The first snow of the season came early this year, November 15. It doesn’t take much to make the New York area gridlock but this was a nightmare for thousands.
A friend was forced to sleep in his car when a Pennsylvania highway was closed. This after spending hours trying to cross the George Washington Bridge. Politicians are busy blaming each other and ‘fake weather’ reports for the problems caused by an early snow.
But like most things, trial for one is opportunity for another. I left work early and was able take to the woods on the first snowfall.
The early snow took even the trees in the forest by surprise. Many trees still had leaves on the branches. Usually leaves are hidden by the snow but this time, the leaves fell on top of the new blanket of snow. As the post-storm breeze began to build, the leaves fell like the snow they were covering.
This snow storm caused problems for many but for me it allowed a first foot print. Many of the hiking trails around here are heavily used but there are times when you can be alone. There are still times when yours will be the first foot print. Not quite the first man on the moon but there’s something special about being the first to blaze a trail after a snow. It belongs only to you.
The trail winds down a steep hill and then through a stand of dark pines that dripped dollops of snow into the pristine blanket. You could hear them fall like invisible steps all around.
A little further and the trail crosses a stream that leads into Little Dam Lake. It has been rainy lately and, between the wet weather and melting snow, the stone steps used to cross the normally placid stream were covered by water. The water rushed over and around the rocks before emptying into a lake rimmed with ice formed around the edges.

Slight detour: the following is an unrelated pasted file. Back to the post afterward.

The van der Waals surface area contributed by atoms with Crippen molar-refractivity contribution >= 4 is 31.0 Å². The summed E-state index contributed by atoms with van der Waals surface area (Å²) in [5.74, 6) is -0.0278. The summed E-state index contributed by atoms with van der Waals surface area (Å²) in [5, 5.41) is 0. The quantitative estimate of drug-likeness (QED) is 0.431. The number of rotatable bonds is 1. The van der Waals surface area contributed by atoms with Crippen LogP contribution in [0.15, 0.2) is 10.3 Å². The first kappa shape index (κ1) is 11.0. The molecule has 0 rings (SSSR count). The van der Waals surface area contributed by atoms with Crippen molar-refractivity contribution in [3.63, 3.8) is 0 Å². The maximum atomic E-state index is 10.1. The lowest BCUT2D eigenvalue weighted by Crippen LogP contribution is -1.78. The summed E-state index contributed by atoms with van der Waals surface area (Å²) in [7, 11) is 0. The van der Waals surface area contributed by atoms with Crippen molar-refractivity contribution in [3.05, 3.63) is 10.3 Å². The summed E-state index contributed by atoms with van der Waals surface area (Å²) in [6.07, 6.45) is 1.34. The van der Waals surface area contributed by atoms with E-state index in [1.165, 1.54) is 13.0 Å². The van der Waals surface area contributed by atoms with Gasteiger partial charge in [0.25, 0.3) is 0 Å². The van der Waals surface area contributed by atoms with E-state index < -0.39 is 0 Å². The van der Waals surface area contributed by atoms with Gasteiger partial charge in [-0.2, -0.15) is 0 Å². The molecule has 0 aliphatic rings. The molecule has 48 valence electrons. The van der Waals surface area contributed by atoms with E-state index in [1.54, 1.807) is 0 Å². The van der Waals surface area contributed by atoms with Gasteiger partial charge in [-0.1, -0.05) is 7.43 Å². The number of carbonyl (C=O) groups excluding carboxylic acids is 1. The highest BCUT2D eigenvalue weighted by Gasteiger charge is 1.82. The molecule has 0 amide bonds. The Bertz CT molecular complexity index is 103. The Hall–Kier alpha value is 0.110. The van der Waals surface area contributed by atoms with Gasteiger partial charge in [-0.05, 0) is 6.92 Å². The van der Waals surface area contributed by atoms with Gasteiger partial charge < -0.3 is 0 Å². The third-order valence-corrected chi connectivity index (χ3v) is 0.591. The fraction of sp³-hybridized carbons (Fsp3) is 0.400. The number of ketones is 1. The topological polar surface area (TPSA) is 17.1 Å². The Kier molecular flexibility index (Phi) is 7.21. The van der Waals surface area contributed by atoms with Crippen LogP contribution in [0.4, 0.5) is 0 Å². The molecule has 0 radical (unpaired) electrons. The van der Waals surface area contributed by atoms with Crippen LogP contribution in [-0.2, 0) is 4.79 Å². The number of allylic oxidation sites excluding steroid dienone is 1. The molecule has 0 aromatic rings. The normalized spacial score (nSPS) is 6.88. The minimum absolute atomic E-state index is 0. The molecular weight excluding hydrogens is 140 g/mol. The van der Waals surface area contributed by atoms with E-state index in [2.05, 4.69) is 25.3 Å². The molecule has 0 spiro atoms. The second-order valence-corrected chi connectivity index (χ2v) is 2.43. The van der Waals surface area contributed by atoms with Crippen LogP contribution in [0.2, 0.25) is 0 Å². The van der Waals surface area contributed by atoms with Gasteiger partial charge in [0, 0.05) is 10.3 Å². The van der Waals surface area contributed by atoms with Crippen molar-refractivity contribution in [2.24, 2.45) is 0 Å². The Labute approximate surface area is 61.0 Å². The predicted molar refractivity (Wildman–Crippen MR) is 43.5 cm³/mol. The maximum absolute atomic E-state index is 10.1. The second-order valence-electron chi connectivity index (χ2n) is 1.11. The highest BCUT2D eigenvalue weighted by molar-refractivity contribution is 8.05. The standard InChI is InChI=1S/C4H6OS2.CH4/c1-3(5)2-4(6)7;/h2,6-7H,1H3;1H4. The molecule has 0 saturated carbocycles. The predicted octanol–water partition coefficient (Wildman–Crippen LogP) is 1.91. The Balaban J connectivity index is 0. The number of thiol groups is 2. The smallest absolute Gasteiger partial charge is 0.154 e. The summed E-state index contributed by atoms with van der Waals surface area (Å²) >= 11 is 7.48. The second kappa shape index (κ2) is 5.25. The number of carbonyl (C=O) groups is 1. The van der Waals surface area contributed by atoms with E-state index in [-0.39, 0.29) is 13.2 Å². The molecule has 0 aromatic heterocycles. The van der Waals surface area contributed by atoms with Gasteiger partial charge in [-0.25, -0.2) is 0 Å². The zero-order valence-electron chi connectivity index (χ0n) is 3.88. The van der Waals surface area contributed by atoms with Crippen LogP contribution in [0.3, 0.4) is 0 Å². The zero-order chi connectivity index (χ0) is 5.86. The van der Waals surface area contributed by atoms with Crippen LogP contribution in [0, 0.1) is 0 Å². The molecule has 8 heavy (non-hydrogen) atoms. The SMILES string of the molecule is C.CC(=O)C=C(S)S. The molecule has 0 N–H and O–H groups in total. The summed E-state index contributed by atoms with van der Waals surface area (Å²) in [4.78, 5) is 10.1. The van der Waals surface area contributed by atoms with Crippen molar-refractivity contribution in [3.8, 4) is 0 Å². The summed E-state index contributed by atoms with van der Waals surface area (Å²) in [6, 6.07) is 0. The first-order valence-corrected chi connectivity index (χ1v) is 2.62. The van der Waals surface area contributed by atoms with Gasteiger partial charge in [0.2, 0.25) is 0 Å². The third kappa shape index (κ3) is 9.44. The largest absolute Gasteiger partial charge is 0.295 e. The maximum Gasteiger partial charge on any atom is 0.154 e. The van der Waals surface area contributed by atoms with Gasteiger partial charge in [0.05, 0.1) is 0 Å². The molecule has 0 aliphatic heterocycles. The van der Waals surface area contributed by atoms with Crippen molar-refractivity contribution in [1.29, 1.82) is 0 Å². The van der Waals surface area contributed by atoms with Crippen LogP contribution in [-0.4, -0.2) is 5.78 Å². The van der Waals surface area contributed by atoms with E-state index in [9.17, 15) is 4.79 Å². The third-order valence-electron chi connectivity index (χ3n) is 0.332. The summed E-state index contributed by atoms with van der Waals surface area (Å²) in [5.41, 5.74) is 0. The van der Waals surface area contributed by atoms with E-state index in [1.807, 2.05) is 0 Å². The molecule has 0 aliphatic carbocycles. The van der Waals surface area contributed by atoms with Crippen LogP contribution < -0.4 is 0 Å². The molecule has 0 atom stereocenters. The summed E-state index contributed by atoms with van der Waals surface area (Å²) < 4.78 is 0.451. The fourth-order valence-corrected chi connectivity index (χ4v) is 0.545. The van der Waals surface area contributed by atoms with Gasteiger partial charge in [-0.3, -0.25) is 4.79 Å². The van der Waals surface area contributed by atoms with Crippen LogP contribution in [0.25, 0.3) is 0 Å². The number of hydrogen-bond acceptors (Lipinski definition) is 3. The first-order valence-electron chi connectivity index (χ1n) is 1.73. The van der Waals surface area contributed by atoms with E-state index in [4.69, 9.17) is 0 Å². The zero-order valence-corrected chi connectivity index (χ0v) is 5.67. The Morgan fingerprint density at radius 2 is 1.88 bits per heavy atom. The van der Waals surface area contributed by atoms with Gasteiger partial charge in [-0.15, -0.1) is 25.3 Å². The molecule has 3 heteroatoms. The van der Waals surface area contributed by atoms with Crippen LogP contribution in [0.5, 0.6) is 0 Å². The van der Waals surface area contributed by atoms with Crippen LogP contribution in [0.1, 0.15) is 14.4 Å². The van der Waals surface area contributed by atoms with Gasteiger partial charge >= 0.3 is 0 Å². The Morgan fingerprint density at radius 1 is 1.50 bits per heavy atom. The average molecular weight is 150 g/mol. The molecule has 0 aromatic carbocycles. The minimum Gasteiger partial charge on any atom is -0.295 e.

The wind in the trees and the sound of the bustling stream drowned out all other sounds. No motors, no radios, no man-made sound. Just the whisper of the forest. That primeval sound, the same as when the first man stalked through the first forest. Its rare that we get separated from the plug-ins and noises of the modern world. Enjoy every moment of the separation, the natural world is what’s real and will still be here, in some form or fashion, long after the noises of man have faded away.
Upstream, the wet weather and snow raised the water level and its banks overflowed. The normally narrow channel spread wide and overcame its banks. The stream creeping wide and submerging the low-lying land around it.
There is something eerie about a flooded forest. It’s not really forest and it’s not really stream. It’s the transition between black and white, between cloudy and clarity.
Officially it might not be winter yet but it was obvious that the weather had changed into its winter pattern. The forest of the summer and fall were gone, from now on it would be the forest of the winter.
Last summer’s life lay on the forest floor, branches were bare and the canopy empty. The brown and falling leaves were merging with the first snow of the year. For now.
Spring isn’t that far away.